Now that I have been home for about 2 weeks, I am (barely) caught up enough to chit chat about my incredible time in Washington, DC. I was accepted into the Food For Life Program developed by the Physicians Committee for Responsible Medicine (www.PCRM.org). PCRM’s president, Dr. Neal Barnard is someone you might have seen on Oprah, Dr. Oz, CNN, etc… he’s pretty much the face for PCRM.
Since 1985, PCRM has been an advocate for preventive medicine, especially good nutrition, conducted clinical research, and advocated for higher ethical standards in research. I personally like the good nutrition used as preventative medicine part. Which is why I was thrilled to learn all about their Food For Life instructor program. There are a few divisions of PCRM and one is The Cancer Project. In 2001, PCRM created The Cancer Project to teach people how to use food to ward off cancer by adhering to a high-fiber, low-fat plant-based diet. There are studies that prove how these foods can not only prevent cancer, but also shrink tumor size. By creating the Cancer Project, PCRM is able to train people how to go into their communities and teach others how to do this, too. These instructors are called Food For Life Instructors.
In 2009 PCRM introduced diabetes prevention and reversal into the program. Similar to the cancer curriculum, the diabetes program teaches people how to (1) prevent diabetes and (2) how to possibly reverse it (type 2) through the use of nutrition. In 2010, they rolled out the Children’s Wellness program, geared towards teaching kiddos ages 9-13 what healthy really is and how to easily adhere to it by making quick and easy recipes. Coming in 2012 PCRM will add one more program to its already robust curriculum: Healthy Weight Management for adults.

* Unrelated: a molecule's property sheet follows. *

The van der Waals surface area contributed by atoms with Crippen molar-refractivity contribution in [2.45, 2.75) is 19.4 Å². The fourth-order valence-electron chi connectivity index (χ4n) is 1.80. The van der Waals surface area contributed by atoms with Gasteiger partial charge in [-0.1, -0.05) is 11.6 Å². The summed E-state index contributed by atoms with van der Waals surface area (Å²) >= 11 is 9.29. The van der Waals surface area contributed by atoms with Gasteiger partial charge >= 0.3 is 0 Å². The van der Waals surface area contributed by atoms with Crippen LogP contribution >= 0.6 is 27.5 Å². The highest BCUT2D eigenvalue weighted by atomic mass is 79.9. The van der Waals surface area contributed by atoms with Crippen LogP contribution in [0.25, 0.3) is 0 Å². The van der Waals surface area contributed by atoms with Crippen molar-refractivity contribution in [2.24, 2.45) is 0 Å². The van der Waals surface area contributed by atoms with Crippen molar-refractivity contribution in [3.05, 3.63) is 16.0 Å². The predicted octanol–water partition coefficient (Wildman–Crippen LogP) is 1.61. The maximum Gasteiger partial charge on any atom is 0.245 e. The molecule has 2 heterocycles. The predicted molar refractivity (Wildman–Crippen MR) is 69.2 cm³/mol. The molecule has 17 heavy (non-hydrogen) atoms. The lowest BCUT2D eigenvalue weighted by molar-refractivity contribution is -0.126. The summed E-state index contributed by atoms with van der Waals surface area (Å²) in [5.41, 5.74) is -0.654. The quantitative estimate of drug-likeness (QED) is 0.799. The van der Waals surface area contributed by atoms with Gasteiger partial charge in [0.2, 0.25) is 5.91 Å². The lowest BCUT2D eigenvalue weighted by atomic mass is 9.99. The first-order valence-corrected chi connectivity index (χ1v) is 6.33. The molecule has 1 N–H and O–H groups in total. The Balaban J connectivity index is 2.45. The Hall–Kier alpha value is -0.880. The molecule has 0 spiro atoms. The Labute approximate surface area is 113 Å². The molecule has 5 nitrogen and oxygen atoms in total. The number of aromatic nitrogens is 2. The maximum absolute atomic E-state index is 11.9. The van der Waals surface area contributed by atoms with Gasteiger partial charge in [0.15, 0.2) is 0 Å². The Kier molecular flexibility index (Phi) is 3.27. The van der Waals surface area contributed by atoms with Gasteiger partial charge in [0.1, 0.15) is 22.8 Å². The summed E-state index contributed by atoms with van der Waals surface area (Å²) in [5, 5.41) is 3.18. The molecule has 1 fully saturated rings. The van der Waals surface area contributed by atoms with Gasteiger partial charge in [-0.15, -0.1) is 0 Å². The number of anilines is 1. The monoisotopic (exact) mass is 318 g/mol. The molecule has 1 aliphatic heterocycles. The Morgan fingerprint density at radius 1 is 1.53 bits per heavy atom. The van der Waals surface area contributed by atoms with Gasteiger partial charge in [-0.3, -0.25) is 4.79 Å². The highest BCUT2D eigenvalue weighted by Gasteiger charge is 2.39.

It was not easy getting into the program. The Man graciously produced a video of me making a recipe from one of the PCRM’s cookbooks, there was a lengthy application and a two-hour phone interview. They also asked for professional references. All of those references were contacted and I’m one lucky duck that all those folks think enough of me to sit down for hours on end and thoughtfully answer all the questions PCRM fired at them about my character. I am humbled.
In addition to the application process, it should go without saying that in order to even be considered, one must be on a plant-based diet…not just be a vegan. This is a program to teach you how to prevent chronic illness such as cancer and diabetes through the use of nutrition. And, as I mentioned before, science has proven that a whole-foods, plant-based diet can do that.
Now that my Washington training has wrapped up, and I am a certified Food For Life Instructor, I’m still in the early stages of setting up my classes. I am in the thick of reading all the materials, organizing the venue and of course soon to spread the word via Facebook and Twitter. There are 100 Food For Life instructors across the country. I am the only one here in St. Louis. There is much to do.